Örsten: Cutworks

The debut artist album of Örsten pays tribute to the cinema of the ‘60s and ‘70s using a cut-and-paste technique as the basis of an approach that originated when the budding sound scientist was only fifteen (hence the album title). Born in Helsinki but now settled in Paris, the twenty-nine-year-old musician touches upon a wide range of moods and emotions in the twelve-track release as he overlays a sample-based foundation built from strings, beats, and pianos with synthesisers and vocals—think trip-hop, crate-digging, and a melodramatic moodiness that emotively and stylistically calls to mind Nightmares On Wax, Portishead, and Barry Adamson. Throughout the forty-six-minute follow-up to his 2004 EP Airport Taxi, elements of jazz, soul, and funk work their way into Örsten's cinematic brew.

On the album's strongest track, “Fleur Blanche” drapes mournful piano melodies over a lazy trip-hop groove in a way that suggests it's the best track Portishead never produced, with Beth Gibbons's wrenching vocalizing the only thing missing. Adding to the hypnotic cut's brooding atmosphere are turntable squiggles and a female singer's wordless musing. Perpetuating the downcast mode is the “Change Your Mind,” which inexplicably pairs its laid-back, rain-soaked pulse and electric piano-and-synthesizer colourations with an “I'm just diggin' like John Travolta” sample. Strings, electric guitar, and synthesizers stoke a noir-like simmer during “Between Night & Evening” that would appeal to devotees of Barry Adamson. Whereas “Long Story Short” opts for a slightly sunnier disposition in its gently breezy, jazz-tinged flow, the album takes an obviously darker turn during “Mediatainment” when newscast snippets relating to the 9-11 attacks and an on-the-scene television reporter describing a family tragedy appear alongside an ominous instrumental track, Örsten's obvious target the media's exploitation of trauma for the purposes of ratings gains. “War” and “Don't Make me Shout” deepen the album's cataclysmic tone before the graceful, classically tinged “Adagio sostenuto” counters the darkness of those tracks with a measured hopefulness. While hardly revolutionary, Örsten's unassuming Cutworks nevertheless rewards one's attention for presenting its wide-ranging material with such evident craft and skill.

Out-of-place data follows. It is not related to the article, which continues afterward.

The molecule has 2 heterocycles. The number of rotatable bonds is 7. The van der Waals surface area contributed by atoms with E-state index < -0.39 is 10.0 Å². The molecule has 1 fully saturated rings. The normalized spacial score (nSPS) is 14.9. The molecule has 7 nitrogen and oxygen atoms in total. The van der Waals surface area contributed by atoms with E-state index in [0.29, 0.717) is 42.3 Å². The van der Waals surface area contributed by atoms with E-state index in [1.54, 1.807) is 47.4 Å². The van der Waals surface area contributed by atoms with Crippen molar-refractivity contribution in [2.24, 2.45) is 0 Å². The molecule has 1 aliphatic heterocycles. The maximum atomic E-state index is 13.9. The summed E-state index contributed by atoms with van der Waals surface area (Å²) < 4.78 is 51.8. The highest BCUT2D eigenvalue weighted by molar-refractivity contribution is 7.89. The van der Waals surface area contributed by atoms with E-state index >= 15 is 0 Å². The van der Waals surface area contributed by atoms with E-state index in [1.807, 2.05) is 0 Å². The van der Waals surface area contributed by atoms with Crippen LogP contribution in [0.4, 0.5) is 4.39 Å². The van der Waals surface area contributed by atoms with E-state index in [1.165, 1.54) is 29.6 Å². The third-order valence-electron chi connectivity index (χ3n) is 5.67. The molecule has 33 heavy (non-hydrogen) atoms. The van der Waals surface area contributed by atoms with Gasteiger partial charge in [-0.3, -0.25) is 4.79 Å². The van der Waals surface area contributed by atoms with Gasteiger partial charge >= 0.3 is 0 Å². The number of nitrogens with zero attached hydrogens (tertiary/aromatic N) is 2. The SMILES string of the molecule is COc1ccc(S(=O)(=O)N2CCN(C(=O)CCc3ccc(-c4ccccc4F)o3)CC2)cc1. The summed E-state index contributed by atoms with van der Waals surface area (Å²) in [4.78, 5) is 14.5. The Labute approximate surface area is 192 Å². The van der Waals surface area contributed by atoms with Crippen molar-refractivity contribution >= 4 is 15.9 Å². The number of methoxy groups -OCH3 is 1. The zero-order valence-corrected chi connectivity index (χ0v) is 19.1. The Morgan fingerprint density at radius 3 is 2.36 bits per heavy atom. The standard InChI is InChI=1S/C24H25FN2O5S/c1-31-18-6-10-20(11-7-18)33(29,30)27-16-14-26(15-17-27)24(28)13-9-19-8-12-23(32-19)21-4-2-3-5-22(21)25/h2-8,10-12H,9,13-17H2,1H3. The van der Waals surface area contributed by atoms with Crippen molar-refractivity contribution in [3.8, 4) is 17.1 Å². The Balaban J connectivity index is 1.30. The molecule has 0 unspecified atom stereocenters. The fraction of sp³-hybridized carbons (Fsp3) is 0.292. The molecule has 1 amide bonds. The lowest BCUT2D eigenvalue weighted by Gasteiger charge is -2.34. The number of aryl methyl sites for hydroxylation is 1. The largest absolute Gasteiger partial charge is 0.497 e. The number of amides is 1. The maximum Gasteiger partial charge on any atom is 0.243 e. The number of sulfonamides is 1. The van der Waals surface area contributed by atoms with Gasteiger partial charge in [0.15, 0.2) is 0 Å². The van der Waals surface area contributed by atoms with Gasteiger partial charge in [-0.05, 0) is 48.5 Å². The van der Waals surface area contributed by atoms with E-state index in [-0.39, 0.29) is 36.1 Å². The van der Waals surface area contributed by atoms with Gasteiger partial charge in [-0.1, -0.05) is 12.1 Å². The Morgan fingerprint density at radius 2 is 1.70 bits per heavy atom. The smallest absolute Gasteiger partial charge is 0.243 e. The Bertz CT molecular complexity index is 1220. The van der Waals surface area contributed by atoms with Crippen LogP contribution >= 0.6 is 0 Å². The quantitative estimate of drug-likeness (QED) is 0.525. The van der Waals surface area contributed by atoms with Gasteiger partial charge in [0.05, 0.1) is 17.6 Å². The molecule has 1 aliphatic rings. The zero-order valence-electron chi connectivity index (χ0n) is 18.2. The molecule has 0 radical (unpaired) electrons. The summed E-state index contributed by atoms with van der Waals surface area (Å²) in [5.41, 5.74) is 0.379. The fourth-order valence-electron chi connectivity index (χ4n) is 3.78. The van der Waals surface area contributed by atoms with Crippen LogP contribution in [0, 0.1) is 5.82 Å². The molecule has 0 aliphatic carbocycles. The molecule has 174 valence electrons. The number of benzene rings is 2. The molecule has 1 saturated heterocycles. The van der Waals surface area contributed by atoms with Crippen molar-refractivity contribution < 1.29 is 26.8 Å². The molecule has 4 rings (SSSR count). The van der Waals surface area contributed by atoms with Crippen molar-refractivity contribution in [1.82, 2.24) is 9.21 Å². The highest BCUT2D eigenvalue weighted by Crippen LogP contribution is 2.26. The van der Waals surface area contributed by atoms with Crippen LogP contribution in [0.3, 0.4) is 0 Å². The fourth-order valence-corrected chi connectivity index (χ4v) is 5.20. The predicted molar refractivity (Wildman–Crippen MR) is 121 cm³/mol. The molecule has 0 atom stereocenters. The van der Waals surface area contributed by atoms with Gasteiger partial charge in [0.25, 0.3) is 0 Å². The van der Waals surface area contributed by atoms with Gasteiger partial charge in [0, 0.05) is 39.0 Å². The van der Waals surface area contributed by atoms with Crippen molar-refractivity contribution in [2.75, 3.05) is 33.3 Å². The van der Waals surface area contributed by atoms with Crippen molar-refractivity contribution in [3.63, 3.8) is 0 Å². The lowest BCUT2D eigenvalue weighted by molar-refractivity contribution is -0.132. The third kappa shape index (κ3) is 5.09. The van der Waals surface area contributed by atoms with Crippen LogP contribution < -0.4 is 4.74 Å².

February 2011